3.2 Yield Parameters
The panicle length in the treatment with 20 cm × 20 cm spacing + neem and tobacco extract (21.12 cm) recorded significant and 17.66% higher over 20 cm × 15 cm spacing + inorganic fertilizers conventional practice (17.97cm). However, 20 cm × 20 cm spacing + Matka khad (20.54 cm) found statistically at par with spacing 20 cm × 20 cm + neem and tobacco extract. The wider spacing adopted appears to be an advantageous factor for better development of panicles, hence more panicle length and it might be because of filled grains/panicle (Bezbaruha et al., 2011; Rasool et al., 2013). The yield attributes viz., panicles/m2, panicle length and filled grains/panicle was significantly influenced by spacing and nutrient management practices (Damodaran et al., 2012). The treatment at spacing 20 cm × 20 cm + neem and tobacco extract (136.67/panicle) recorded maximum number of grains/panicle and this was followed by 20 cm × 20 cm + Matka khad and lowest was recorded at spacing 20 cm × 15 cm + inorganic fertilizers conventional practice (125.70/panicle) (Table 2). However, the number of grains per panicle was found to be non-significant. Fertility of grains and development of grains depend on environmental factors such as nutrition, moisture and light. Wider spacing possibly facilitated the supply of more food materials, moisture and light for the plant and ultimately for development of grain as compared to closer spacing (Tyeb et al., 2013), leading to maximum number of filled grains/panicle and lowest sterile per cent (Gorgy, 2010). Treatment with 20 cm × 20 cm spacing + neem and tobacco extract registered significant and 2.96% higher test weight over 20 cm × 15 cm + inorganic fertilizers, conventional practice. However, treatment with 20 cm × 20 cm spacing + Matka khad was statistically at par with 20 cm × 20 cm spacing + neem and tobacco extract. Adoption of wider spacing for rice transplanting may have resulted in higher grain weight than at closer spacing (Gautam et al., 2008), and due to nutrient management practices (Bezbaruha et al., 2011). The tendency of increasing 1000 grain weight with increased spacing was also observed by Rashid & Khan (2006). Treatment with 20 cm x 20 cm spacing + neem and tobacco extract (7.78 t/ha) recorded significantly higher grain yield over treatment at spacing 20 cm x 20 cm + Matka khad (6.93 t/ha) and 20 cm x 15 cm + inorganic fertilizers, conventional practice (6.69 t/ha) and 20 cm x 20 cm + neem and tobacco extract was 15.17% higher in value than 20 cm x 15 cm + inorganic fertilizers in grain yield. The higher value in grain yield at spacing 20 cm x 20 cm + Matka khad and 20 cm x 20 cm + neem and tobacco extract may be due to the wider spacing. Wider spacing facilitates maximum light interception and better soil aeration (Bezbaruha et al., 2011) and more area of land around them to draw the nutrition and more solar radiation to absorb for better photosynthetic process and hence performed better as individual plant (Mohaddesi et al., 2011) and leading to more dry matter production ultimately resulting in yield enhancement. Moro et al. (2016) reported that wider spacing of 25 cm x 20 cm and 20 cm x 20 cm, produced 8.06 and 7.56 t ha-1 more grain over the closer spacing of 30 cm x 10 cm and 15 cm x 15 cm. Straw yield of treatment with spacing 20 cm x 20 cm + neem and tobacco extract (17.06 t/ha) was significantly higher over treatment at spacing 20 cm x 20 cm + Matka khad (15.11 t/ha) and 20 cm x 15 cm + inorganic fertilizers, conventional practice (86 t/ha). The treatment at spacing 20 cm x 20 cm + neem and tobacco extract was 12% and 32.65% higher in value than treatment at spacing 20 cm x 20 cm + Matka khad and 20 cm × 15 cm + inorganic fertilizers conventional practice in straw yield. DMP is the product of the influence of growth characters like plant height, number of tillers, LAI and efficiencies of the crop to capture available resources (Damodaran et al., 2012). However, it was found non-significant in all the treatments. The harvest index of treatment at spacing 20 cm × 15 cm + inorganic fertilizers conventional practice) (34.18%) was recorded highest, but found non-significant in all the treatments.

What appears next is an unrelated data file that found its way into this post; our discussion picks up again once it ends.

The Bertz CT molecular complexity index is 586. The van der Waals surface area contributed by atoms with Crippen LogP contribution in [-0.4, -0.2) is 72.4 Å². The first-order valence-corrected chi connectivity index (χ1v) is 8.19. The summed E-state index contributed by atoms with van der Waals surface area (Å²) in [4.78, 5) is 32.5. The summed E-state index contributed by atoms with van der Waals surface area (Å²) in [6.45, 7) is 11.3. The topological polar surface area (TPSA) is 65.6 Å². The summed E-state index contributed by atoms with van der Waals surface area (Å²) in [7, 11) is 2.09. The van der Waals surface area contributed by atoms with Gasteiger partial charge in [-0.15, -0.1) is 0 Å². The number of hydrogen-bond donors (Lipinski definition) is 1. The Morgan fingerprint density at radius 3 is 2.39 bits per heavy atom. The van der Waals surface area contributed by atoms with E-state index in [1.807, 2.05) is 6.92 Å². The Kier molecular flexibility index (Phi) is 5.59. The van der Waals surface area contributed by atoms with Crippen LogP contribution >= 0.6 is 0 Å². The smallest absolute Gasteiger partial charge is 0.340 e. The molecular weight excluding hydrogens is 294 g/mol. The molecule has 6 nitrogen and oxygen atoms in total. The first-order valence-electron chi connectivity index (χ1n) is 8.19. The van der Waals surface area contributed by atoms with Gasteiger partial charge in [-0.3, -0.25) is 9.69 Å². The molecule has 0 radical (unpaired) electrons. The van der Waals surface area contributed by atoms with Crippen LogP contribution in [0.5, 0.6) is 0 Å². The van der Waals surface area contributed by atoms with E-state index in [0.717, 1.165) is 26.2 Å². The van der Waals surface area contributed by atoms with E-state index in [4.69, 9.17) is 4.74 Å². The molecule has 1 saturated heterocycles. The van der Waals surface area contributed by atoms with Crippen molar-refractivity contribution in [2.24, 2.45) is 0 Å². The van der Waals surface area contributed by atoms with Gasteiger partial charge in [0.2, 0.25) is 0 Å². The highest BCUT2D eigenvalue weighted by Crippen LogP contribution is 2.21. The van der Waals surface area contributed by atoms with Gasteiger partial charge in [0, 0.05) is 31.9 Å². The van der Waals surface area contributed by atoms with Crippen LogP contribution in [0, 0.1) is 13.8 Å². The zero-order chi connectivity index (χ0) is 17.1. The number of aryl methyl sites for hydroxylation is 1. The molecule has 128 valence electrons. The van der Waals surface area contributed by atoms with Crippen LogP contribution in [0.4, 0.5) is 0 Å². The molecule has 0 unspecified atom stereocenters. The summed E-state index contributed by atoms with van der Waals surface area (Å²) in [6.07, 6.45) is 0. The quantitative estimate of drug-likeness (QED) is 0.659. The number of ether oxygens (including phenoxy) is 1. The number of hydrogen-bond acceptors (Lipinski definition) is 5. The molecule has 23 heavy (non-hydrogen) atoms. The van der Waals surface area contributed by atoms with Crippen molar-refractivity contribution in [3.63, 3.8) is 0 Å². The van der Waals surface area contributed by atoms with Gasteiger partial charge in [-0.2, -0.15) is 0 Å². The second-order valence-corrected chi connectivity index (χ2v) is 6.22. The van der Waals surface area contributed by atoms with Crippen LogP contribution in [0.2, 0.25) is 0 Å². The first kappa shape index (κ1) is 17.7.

It may be concluded that treatments at spacing 20 cm × 20 cm + neem and tobacco extract and 20 cm × 20 cm + Matka khad were regarded as best in growth, yield attributes and dry matter production. The findings of OFAR through agronomic practices has evinced the stakeholder farmers’ that this possess better soil health and productivity which is feasible and acceptable. Therefore, this plant spacing enable appropriate agronomic expression.
Conflict of Interest
The authors declare that there is no conflict of interest regarding the publication of this research paper